古人说:信心(FAITH)可以移山。 又说:只要工夫深,生铁磨成绣花针。 你不信吗?当拿破仑的军队征服普鲁士,占据柏林的时候,有一位教授叫做费希特(FICHTE)的,天天在讲堂劝他的国人要有信心,要信仰他们的民族是有世界的特殊使命的,是必定要复兴的。费希特死的时候,谁也不能预料德意志统一帝国何时可以实现。然而不满五十年,新的统一的德意志帝国居然实现了。

    The ancients said: “Faith can move mountains.” I would add: “As long as you have patience, pig iron will turn into a stitching needle.” Don’t you believe me? When Napoleon’s troops entered Prussia and occupied Berlin, a Professor named Fichte persisted in his lecture hall every day telling his people that they needed to have faith, and believe that their nation had a special destiny in the world, and this belief needed to be revised. When Fichte died, nobody could have anticipated the rise of the German Empire. But within less than fifty years, a new German empire had grown.

    一个国家的强弱盛衰,都不是偶然的,都不能逃出因果的铁律的。我们今日所受的苦痛和耻辱,都只是过去种种恶因种下的恶果。我们要收获将来的善果,必须努力种现在新因。一粒一粒的种,必有满仓满屋的收,这是我们今日应有的信心。我们要深信:今日的失败,都由于过去的不努力。我们要深信:今日的努力,必定有将来的大收成。

    The rise of a nation does not happen by chance, you can’t ignore the rules of cause and effect. All of the bitterness and frustration we are currently going through is the result of the seeds of evil planted in the past. If we want to have a pleasant future, we need to work hard to plant new causes. One seed at a time, we need to plant through the whole granary and the whole house, this is the confidence we need to have now. This is what we need to convince ourselves: the failure of the present is begotten of the failure to work hard in the past. We need to convince ourselves: the hard work of the present will lead to great success in the future.     

    佛典里有一句话:福不唐捐。唐捐就是白白的丢了。我们也应该说:功不唐捐!没有一点努力是会白白的丢了的。在我们看不见想不到的时候,在我们看不见的方向,你瞧!你下的种子早已生根发叶开花结果了!你不信吗?法国被普鲁士打败之后,割了两省地,赔了五十万万法朗的赔款。这时候有一位刻苦的科学家巴斯德(PASTEUR)终日埋头在他的化学试验室里做他的化学试验和微菌学研究。他是一个最爱国的人然而他深信只有科学可以救国。他用一生的精力证明了三个科学问题:(1)每一种发酵作用都是由于一种微菌的发展;(2)每一种传染病都是一种微菌在生物体内的发展;(3)传染病的微菌,在特殊的培养之下可以减轻毒力,使他们从病菌变成防病的药苗。

    There is an old Buddhist saying that says: “joy never runs dry.” We should also say: “achievements never run dry!” That is to say, all hard work ultimately leads to something. It is at that moment when you can’t see or anticipate any gratification, look harder, the seeds you planted will have already blossomed! You don’t believe me? When France lost the Franco-Prussian war, and conceded two areas of its sovereign territory, it amassed 5 billion Francs in national debt. At this time there was a very hardworking Scientist named Pasteur, at the end of the war he decided to bury his head in research at the laboratory alone with his micro-bacteria. He was a huge patriot and believed that only science could save his country. He dedicated his life to three scientific questions: 1. Every fermentation is caused by micro-bacteria; 2. Every infectious disease is caused by micro-bacteria growing in the body; 3. The micro-bacteria that cause infectious diseases, in certain situations can combat illness, it’s possible to turn them from the causes of illnesses to a cure.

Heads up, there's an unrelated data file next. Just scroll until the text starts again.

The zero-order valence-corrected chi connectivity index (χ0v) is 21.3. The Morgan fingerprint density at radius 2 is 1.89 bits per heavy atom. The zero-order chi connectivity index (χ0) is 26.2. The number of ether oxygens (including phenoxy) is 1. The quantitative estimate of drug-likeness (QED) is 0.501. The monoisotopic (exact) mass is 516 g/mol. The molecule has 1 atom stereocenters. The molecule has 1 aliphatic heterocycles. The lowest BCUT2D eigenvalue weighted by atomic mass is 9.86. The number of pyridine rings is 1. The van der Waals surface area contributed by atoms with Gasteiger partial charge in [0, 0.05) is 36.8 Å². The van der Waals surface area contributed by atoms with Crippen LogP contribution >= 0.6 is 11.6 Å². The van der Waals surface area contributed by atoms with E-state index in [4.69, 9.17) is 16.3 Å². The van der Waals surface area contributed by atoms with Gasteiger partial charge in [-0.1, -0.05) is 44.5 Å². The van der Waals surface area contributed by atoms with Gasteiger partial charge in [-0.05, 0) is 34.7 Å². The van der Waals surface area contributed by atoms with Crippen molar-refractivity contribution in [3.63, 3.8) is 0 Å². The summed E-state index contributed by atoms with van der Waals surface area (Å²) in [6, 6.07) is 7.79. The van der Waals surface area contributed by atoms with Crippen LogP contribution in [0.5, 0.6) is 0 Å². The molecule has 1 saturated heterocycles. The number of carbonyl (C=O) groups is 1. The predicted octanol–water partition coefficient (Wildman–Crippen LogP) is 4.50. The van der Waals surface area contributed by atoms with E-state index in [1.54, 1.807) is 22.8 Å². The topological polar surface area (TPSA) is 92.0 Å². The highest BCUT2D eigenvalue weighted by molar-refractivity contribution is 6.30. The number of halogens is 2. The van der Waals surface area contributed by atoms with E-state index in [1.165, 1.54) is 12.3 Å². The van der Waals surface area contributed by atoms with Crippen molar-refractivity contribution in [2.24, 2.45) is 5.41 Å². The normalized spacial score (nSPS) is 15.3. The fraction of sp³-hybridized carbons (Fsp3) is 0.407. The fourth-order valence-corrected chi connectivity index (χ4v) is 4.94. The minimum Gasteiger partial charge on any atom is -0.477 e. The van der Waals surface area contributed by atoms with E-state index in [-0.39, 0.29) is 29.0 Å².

这三个问题在表面上似乎都和救国大事业没有多大关系。然而从第一个问题的证明,巴斯德定出做醋酿酒的新法,使全国的酒醋业每年减除极大的损失。从第二个问题的证明巴斯德教全国的蚕丝业怎样选种防病,教全国的畜牧农家怎样防止牛羊瘟疫,又教全世界怎样注重消毒以减少外科手术的死亡率。从第三个问题的证明,巴斯德发明了牲畜的脾热瘟的疗治药苗,每年替法国农家减除了二千万法朗的大损失;又发明了疯狗咬毒的治疗法,救济了无数的生命。所以英国的科学家赫胥黎 HUXLEY)在皇家学会里称颂巴斯德的功绩道:法国给了德国五十万万法朗的赔款,巴斯德先生一个人研究科学的成就足够还清这一笔赔款了。巴斯德对于科学有绝大的信心,所以他在国家蒙奇辱大难的时候,终不肯抛弃他的显微镜与试验室。他绝不想他有显微镜底下能偿还五十万万法朗的赔款,然而在他看不见想不到的时候,他已收获了科学救国的奇迹了。

    On the surface, answering these three questions has nothing to do with saving one’s country. But from the discoveries made from the first question, Pasteur discovered a new way of producing vinegar, and in doing so saved France’s vinegar industry a phenomenal amount of money in losses. From the second question, he taught his country’s entire silk industry new methods of disease prevention, he taught France’s livestock farmers how to prevent plagues among sheep and cattle, he also taught the entire world some disinfection methods that would reduce deaths during surgery. Pasteur used the third question to invent a disease prevention method in livestock that saved French agriculture at least 20 million Francs in losses, he also invented a cure for infectious dog bites, which has saved countless lives. In his tribute at the Royal Society, British Scientist Huxley observed: France amassed 5 billion Francs in debt, but the achievements of Pasteur, just one scientist, have just about cleared that debt. Pasteur had phenomenal faith in Science, so in his country’s hour of need, he refused to abandon his microscope and laboratory. He didn’t understand exactly how his research might solve his country’s problems, but just when he couldn’t see or anticipate the results, that was when he created the miracle that saved his country.


   
朋友们,在你最悲观失望的时候,那正是你必须鼓起坚强的信心的时候。你要深信:天下没有白费的努力。成功不必在我,而功力必不唐捐。

 

     Friends, it is when you feel most lost and defeated, that you must have the utmost and unshakeable confidence. You must truly believe: no hard work is done in vain. I may not reap the benefits myself, but somebody somewhere will.